The Coldblooded Horse – Traits, Breeds, and Temperament


Cold blooded horses are not horses that do things in cold blood. These horses instead have the reputation of being true gentle giants and being very mellow in temperament. So why are they called coldblooded?

What Is A Coldblooded Horse?

A coldblooded horse type is a category that most draft breeds fall into. A coldblooded horse is usually very tall, wide, and strong and can be found doing farm work, pulling carriages, and more. These horses have a reputation for being gentle giants that do well with amateurs and children. These horses are typically used for pulling carriages and plows and not for riding although there are some that are used as riding horses.

Do Coldblooded Horses Actually Have Cold Blood?

No, as you may have guessed, horses are warmblooded animals regardless of what category they fall into. The term coldblooded in this sense actually just means that the horse is larger, slower, and wider. Cold bloods are just big heavy draft horses. The reason they are called cold bloods is just because they move slower, do slower more difficult work, and are bulkier meaning they aren’t fast movers.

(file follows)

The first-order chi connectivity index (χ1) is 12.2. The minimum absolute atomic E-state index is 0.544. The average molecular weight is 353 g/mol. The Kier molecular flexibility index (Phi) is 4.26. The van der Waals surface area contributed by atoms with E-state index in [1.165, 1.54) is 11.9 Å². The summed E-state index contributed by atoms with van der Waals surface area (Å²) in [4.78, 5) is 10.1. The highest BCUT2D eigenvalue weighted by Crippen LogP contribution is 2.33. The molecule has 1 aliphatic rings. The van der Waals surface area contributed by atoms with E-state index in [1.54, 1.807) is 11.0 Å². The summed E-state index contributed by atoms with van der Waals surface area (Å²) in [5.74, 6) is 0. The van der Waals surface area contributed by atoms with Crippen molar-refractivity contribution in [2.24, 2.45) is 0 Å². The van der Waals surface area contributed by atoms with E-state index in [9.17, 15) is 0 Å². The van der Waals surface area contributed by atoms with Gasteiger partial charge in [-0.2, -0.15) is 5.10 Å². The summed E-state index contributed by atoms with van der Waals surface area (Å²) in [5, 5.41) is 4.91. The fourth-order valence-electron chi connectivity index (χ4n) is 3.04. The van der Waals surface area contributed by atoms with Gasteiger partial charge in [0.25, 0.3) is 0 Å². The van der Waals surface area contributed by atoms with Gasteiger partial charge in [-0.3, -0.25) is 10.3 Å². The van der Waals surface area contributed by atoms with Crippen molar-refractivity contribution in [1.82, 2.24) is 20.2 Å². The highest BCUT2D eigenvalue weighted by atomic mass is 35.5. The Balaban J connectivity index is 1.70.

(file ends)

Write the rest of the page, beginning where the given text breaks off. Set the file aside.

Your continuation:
Best Known Coldblooded Breeds

Shire

The Shire is a popular draft breed in the carriage pulling area of the horse world. This horse originated in England and was very popularly seen working on farms, pulling carts and carriages, and walking in parades.

This breed lost its popularity after the second world war but thanks to breweries and other companies that used the horses in parades to represent their brands the breed thrives.

Today these horses are mainly used to pull carriages and compete in shows. They are seen all across the world doing a variety of things in a variety of places.

This breed is known for being a true gentle giant. Shires are very easy to handle despite their large size.

Fun Fact: Shires are actually one of the founding breeds when creating the Clydesdale! Two Shire mares were introduced into the gene pool in the 1800s.

Clydesdale

Clydesdale’s are probably the most famous draft breed on earth. One of the reasons for their popularity is the Budweiser Clydesdale’s team. The Budweiser Clydesdales are seen at parades, events, and Superbowl ads that just melt your heart.

These horses come mainly in the color bay and often will have a large white blaze and four white stockings. Originating in Scotland, this breed was used in mines and work yards for pulling coal and lumber.

I actually got to meet a team of Budweiser Clydesdale’s when they came to do a demonstration in Arizona and they are absolutely fascinating. They stand so tall and eat so much. This breed is truly amazing to watch and even look at.